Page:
# Some clarification needed on what it means for a $\sigma$-algebra to be generated, Borel $\sigma$-algebra

Here is where my real analysis textbook explains what it means for something to generate a $$\sigma$$-algebra, and subsequently what a Borel $$\sigma$$-algebra is. I couldn't really follow what it was saying.

Lemma 2.7. If $$A_\alpha$$ is a $$\sigma$$-algebra for each $$\alpha$$ in some non-empty index set $$I$$, then $$\cap_{\alpha \in I} \mathcal{A}_\alpha$$ is a $$\sigma$$-algebra.

Proof. This follows immediately from the definition.$$\tag*{\square}$$If we have a collection $$\mathcal{C}$$ of subsets of $$X$$, define$$\sigma(\mathcal{C}) = \cap\{\mathcal{A}_\alpha : \mathcal{A}_\alpha \text{ is a }\sigma\text{-algebra, }\mathcal{C} \subset \mathcal{A}_\alpha\},$$the intersection of all $$\sigma$$-algebras containing $$\mathcal{C}$$. Since there is at least one $$\sigma$$-algebra containing $$\mathcal{C}$$, namely, the one consisting of all subsets of $$X$$, we are never taking the intersection over an empty class of $$\sigma$$-algebras. In view of Lemma 2.7, $$\sigma(\mathcal{C})$$ is a $$\sigma$$-algebra. We call $$\sigma(\mathcal{C})$$ the $$\sigma$$-algebra generated by the collection $$\mathcal{C}$$, or say that $$\mathcal{C}$$ generates the $$\sigma$$-algebra $$\sigma(\mathcal{C})$$. it is clear that if $$\mathcal{C}_1 \subset \mathcal{C}_2$$, then $$\sigma(\mathcal{C}_1) \subset \sigma(\mathcal{C}_2)$$. since $$\sigma(\mathcal{C})$$ is a $$\sigma$$-algebra, then $$\sigma(\sigma(\mathcal{C})) = \sigma(\mathcal{C})$$.

If $$X$$ has some additional structure, say, it is a metric space, then we can talk about open sets. If $$\mathcal{G}$$ is the collection of open subsets of $$X$$, then we call $$\sigma(\mathcal{G})$$ the Borel $$\sigma$$-algebra on $$X$$, and this is often denoted $$\mathcal{B}$$. Elements of $$\mathcal{B}$$ are called Borel sets and are said to be Borel measurable. We will see later that when $$X$$ is the real line $$\mathcal{B}$$ is not equal to the collection of all subsets of $$X$$.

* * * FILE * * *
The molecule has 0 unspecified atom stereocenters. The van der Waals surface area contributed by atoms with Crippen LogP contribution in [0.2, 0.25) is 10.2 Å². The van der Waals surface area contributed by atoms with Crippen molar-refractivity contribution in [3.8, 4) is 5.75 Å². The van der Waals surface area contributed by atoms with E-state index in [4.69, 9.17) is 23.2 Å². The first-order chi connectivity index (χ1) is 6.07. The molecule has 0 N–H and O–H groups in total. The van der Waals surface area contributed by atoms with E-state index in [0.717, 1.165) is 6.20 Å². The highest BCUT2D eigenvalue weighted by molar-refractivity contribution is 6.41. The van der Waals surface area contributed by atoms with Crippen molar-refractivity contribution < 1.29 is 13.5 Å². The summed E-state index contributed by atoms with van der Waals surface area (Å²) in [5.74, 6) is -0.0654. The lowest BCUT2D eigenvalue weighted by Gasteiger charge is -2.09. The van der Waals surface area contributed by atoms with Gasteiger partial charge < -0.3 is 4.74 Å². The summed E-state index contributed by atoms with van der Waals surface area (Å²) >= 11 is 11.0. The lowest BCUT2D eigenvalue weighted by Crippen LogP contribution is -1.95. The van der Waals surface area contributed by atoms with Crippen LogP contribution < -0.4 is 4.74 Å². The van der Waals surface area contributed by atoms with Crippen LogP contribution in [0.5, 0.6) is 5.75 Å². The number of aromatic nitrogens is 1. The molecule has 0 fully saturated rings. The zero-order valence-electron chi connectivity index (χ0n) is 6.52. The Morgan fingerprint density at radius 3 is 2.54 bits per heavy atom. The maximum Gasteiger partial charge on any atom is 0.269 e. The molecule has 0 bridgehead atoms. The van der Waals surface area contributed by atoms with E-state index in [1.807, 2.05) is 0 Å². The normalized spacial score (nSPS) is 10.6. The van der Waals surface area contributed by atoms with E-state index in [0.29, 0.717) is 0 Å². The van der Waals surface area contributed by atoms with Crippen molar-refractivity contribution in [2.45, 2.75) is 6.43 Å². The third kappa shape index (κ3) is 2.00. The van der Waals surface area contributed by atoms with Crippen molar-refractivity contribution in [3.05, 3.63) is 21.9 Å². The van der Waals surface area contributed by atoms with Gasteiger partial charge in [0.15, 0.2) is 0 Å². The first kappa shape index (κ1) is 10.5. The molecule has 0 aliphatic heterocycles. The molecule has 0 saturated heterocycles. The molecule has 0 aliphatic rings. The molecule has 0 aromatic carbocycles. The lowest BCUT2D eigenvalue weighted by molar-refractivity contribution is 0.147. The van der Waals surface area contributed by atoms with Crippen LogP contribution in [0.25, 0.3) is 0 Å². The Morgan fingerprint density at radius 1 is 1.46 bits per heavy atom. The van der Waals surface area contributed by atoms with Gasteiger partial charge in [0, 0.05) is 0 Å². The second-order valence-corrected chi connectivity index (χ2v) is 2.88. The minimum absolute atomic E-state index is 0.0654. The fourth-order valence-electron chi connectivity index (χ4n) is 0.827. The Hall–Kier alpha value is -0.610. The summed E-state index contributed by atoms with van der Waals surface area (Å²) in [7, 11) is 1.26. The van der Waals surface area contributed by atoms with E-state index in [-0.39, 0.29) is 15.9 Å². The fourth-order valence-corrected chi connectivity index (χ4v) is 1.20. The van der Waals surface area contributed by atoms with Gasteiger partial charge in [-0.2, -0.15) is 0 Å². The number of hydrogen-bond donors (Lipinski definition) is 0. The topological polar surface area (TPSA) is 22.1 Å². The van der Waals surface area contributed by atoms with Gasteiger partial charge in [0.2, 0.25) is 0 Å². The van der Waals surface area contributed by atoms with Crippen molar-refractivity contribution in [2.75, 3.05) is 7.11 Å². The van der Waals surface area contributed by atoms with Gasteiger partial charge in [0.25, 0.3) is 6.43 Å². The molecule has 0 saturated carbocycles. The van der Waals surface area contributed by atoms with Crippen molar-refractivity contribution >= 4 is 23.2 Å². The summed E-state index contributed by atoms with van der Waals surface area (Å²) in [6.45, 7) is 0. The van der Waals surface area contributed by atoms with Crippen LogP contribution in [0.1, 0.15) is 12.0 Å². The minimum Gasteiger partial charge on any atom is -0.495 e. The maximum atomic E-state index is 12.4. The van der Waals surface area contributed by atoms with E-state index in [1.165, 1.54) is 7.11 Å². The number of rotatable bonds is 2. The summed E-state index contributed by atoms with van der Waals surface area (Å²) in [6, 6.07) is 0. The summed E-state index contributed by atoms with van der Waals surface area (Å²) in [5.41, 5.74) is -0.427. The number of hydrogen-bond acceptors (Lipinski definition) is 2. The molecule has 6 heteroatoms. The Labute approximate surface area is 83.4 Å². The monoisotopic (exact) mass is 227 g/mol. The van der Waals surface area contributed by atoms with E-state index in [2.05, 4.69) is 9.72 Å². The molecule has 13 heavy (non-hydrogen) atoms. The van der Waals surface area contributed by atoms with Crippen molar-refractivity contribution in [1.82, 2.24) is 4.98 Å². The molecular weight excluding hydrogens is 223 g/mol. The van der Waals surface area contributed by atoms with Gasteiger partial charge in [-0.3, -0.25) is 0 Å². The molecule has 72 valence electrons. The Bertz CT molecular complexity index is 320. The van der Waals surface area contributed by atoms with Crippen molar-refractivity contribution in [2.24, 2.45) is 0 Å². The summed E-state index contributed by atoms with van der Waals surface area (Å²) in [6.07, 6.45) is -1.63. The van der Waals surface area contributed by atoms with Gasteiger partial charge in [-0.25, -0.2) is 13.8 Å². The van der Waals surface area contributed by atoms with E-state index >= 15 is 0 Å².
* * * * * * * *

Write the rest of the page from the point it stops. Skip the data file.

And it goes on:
My questions are as follows.

1. I get quite confused/muddled when we consider a set of $$\sigma$$-algebras, i.e. a set of sets of subsets of a set, as per somewhere in the above. Can anyone tell me how they their thinking clear when playing with these things?
2. Could anybody explain to me how they think about $$\sigma$$-algebras generated by a collection?
3. Why are Borel $$\sigma$$-algebras important, i.e. why should we care specifically about the $$\sigma$$-algebra generated by the collection of open subsets of $$X$$? .
• For 3: We can use it to develop,(among other things) Lebesgue measure and Lebesgue integration, which extends the family of real integrable functions to a much wider class than classical integration. It has applications in many subjects, including quantum mechanics. Aug 24, 2016 at 18:11

This an explanation of why the definition in your textbook is equivalent to point $$(2)$$ in the answer by Alexis Olson; it’s much too long for a comment. It does require a little familiarity with transfinite recursion; in particular, you need to know that $$\omega_1$$ is the first uncountable ordinal. I’ve added a couple of analogous closure constructions in hopes of making the idea a bit clearer.